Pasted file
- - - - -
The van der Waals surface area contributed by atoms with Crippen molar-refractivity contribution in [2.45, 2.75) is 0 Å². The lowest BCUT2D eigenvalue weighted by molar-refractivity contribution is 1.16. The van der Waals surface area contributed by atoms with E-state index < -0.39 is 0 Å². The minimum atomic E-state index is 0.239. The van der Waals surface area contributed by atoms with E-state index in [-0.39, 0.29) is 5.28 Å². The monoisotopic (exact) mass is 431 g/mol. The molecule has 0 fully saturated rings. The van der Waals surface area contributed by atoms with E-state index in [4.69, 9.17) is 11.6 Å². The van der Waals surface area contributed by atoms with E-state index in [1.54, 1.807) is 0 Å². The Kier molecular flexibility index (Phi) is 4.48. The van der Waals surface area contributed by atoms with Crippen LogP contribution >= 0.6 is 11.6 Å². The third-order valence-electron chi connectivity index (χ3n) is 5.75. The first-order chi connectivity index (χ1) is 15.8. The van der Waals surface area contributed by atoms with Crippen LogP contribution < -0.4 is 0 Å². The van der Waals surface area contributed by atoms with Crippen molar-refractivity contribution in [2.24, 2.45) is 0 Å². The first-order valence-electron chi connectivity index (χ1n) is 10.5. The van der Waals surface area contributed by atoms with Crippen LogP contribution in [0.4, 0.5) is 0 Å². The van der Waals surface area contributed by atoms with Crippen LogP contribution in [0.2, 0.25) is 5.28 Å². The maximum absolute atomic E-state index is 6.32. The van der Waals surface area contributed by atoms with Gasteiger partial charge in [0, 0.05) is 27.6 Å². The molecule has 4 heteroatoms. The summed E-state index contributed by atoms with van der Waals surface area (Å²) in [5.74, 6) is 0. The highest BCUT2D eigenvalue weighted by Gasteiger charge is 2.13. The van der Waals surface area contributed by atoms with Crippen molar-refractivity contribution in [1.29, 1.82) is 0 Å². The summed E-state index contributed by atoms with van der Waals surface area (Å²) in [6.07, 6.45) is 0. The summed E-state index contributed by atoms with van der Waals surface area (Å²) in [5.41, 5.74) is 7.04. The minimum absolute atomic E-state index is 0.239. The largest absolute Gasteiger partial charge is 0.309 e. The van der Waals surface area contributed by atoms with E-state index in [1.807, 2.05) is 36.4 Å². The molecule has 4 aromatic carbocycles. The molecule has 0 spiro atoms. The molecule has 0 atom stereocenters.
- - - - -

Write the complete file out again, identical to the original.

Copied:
The van der Waals surface area contributed by atoms with Crippen molar-refractivity contribution in [2.45, 2.75) is 0 Å². The lowest BCUT2D eigenvalue weighted by molar-refractivity contribution is 1.16. The van der Waals surface area contributed by atoms with E-state index < -0.39 is 0 Å². The minimum atomic E-state index is 0.239. The van der Waals surface area contributed by atoms with E-state index in [-0.39, 0.29) is 5.28 Å². The monoisotopic (exact) mass is 431 g/mol. The molecule has 0 fully saturated rings. The van der Waals surface area contributed by atoms with E-state index in [4.69, 9.17) is 11.6 Å². The van der Waals surface area contributed by atoms with E-state index in [1.54, 1.807) is 0 Å². The Kier molecular flexibility index (Phi) is 4.48. The van der Waals surface area contributed by atoms with Crippen LogP contribution >= 0.6 is 11.6 Å². The third-order valence-electron chi connectivity index (χ3n) is 5.75. The first-order chi connectivity index (χ1) is 15.8. The van der Waals surface area contributed by atoms with Crippen LogP contribution < -0.4 is 0 Å². The van der Waals surface area contributed by atoms with Crippen molar-refractivity contribution in [2.24, 2.45) is 0 Å². The first-order valence-electron chi connectivity index (χ1n) is 10.5. The van der Waals surface area contributed by atoms with Crippen LogP contribution in [0.4, 0.5) is 0 Å². The van der Waals surface area contributed by atoms with Crippen LogP contribution in [0.2, 0.25) is 5.28 Å². The maximum absolute atomic E-state index is 6.32. The van der Waals surface area contributed by atoms with Gasteiger partial charge in [0, 0.05) is 27.6 Å². The molecule has 4 heteroatoms. The summed E-state index contributed by atoms with van der Waals surface area (Å²) in [5.74, 6) is 0. The highest BCUT2D eigenvalue weighted by Gasteiger charge is 2.13. The van der Waals surface area contributed by atoms with Crippen molar-refractivity contribution in [1.29, 1.82) is 0 Å². The summed E-state index contributed by atoms with van der Waals surface area (Å²) in [6.07, 6.45) is 0. The summed E-state index contributed by atoms with van der Waals surface area (Å²) in [5.41, 5.74) is 7.04. The minimum absolute atomic E-state index is 0.239. The largest absolute Gasteiger partial charge is 0.309 e. The van der Waals surface area contributed by atoms with E-state index in [1.807, 2.05) is 36.4 Å². The molecule has 4 aromatic carbocycles. The molecule has 0 spiro atoms. The molecule has 0 atom stereocenters.